It has been discovered that the incorporation of stearin comprising at least 50% (by weight of fatty acid) C18 fatty acid and having an iodine value of less than about 7 into an initial charge of lactylic acid and acyl fatty acid, produces a surprising increase in the rate of esterification in the production of acyl lactylate salts. It is preferred to incorporate the stearin immediately upon the mixing of the two acids together.
The optimum amount of stearin used may be based upon current economic factors wherein the value of the stearin is balanced against savings in production due to decreased reaction time and/or reduced energy requirements.
The invention is shown by examples to be effective in the commonly produced lactylate salts, that is sodium stearoly-2-lactylate, calcium stearoyl-2-lactylate and mixtures thereof.
The examples which follow serve to illustrate the preparation of several stearoyl lactylate salts according to this invention and the benefits derived therefrom.
In each of the examples the values for the specific reaction rate constant (k) where determined under similar conditions and, in particular, at the same temperature (200° Centigrade), so that the various k values are comparable. The value for each k was specifically determined by measuring the decline in the concentration of the reactants in the esterification reaction, as measured by a decrease in acid values as a function of time and using established kinetics practices.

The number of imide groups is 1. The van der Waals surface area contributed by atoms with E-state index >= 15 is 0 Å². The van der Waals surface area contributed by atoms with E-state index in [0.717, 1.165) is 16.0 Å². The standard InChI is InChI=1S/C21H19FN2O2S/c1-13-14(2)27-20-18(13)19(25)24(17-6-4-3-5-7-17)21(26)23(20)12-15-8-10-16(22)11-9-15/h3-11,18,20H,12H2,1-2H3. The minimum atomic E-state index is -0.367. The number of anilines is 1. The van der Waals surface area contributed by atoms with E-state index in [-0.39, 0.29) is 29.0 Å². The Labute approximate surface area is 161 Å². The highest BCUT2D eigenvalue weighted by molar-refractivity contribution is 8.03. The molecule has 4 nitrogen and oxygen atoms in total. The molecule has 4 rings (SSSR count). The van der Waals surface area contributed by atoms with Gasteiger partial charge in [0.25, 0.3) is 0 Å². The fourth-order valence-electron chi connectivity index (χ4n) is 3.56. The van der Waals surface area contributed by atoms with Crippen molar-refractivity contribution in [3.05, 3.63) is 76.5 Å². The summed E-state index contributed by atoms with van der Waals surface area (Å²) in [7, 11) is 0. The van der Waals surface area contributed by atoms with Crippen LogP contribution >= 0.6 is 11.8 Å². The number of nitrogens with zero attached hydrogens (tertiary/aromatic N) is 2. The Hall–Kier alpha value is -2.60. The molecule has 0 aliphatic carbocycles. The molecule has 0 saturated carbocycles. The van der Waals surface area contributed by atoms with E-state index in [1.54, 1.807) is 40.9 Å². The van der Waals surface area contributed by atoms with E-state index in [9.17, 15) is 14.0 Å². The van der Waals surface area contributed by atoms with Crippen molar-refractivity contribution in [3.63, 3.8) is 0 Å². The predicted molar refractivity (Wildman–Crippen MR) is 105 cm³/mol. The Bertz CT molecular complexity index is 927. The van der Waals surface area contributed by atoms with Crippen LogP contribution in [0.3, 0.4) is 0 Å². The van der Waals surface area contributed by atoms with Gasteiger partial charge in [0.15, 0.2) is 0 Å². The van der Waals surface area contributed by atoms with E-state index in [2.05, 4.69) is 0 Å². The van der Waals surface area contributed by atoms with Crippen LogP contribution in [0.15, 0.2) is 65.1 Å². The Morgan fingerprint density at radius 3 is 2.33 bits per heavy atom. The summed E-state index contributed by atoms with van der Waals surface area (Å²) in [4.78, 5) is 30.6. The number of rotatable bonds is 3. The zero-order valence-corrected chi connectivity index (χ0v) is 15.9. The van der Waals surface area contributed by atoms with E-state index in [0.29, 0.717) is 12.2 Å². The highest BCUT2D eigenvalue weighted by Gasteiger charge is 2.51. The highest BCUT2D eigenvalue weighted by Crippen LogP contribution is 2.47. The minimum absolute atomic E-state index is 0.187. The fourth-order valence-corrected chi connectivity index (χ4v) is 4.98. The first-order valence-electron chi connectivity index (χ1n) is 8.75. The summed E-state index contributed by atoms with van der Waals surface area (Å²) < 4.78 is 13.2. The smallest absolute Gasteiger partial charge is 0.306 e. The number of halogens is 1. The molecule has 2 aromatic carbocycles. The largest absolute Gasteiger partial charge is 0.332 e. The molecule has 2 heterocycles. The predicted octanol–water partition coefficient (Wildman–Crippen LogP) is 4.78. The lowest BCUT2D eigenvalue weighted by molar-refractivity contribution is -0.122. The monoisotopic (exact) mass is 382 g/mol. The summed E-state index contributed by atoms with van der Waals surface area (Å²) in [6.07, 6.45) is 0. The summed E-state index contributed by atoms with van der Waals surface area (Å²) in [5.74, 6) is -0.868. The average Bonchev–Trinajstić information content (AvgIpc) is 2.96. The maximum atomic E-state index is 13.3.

Sodium stearoyl-2-lactylate samples were prepared by conventional methods except that fully hydrogenated soybean oil stearin containing about 90% (by weight of fatty acid) C18 fatty acid and having an iodine number of less than 7 was incorporated into the esterification reaction initial charge with the stearic acid and lactylic acid in the following amounts by weight of such stearin in the final lactylate salt product: 0.0%, 2.5%, 5%, 10%; 15%, 20% and 30%. The value of k was determined as previously discussed for each sample and the results are tabulated in Table I.
______________________________________COMPARATIVE ESTERIFICATION RATE CONSTANTSFOR SODIUM STEAROYL-2 LACTYLATE AS A FUNCTIONOF INCREASING LEVELS OF SOYBEAN OIL STEARIN% by Weight ofSam- Hydrogenated Soybean k (1./mole-sec.)ple Oil Stearin in Final [all values multiplied % of# Product by 104 ] Increase______________________________________1 0 1.9667 --2 2.5 2.1030 6.933 5.0 2.2415 13.974 10.0 2.3862 21.335 15.0 2.4428 24.216 20.0 2.5380 29.057 30.0 2.5564 29.98______________________________________
The data in Table I demonstrate the functionality of increasing apparent esterification rate as measured by k at levels as low as 2.5% by weight of hydrogenated soybean oil stearin in the final product. Each additional increment of the stearin increases the value of k. At a level of about 30% by weight of the stearin in the final product, the increase in the value of k becomes smaller, such that additional stearin would have only a minor effect on increasing the apparent esterification reaction rate.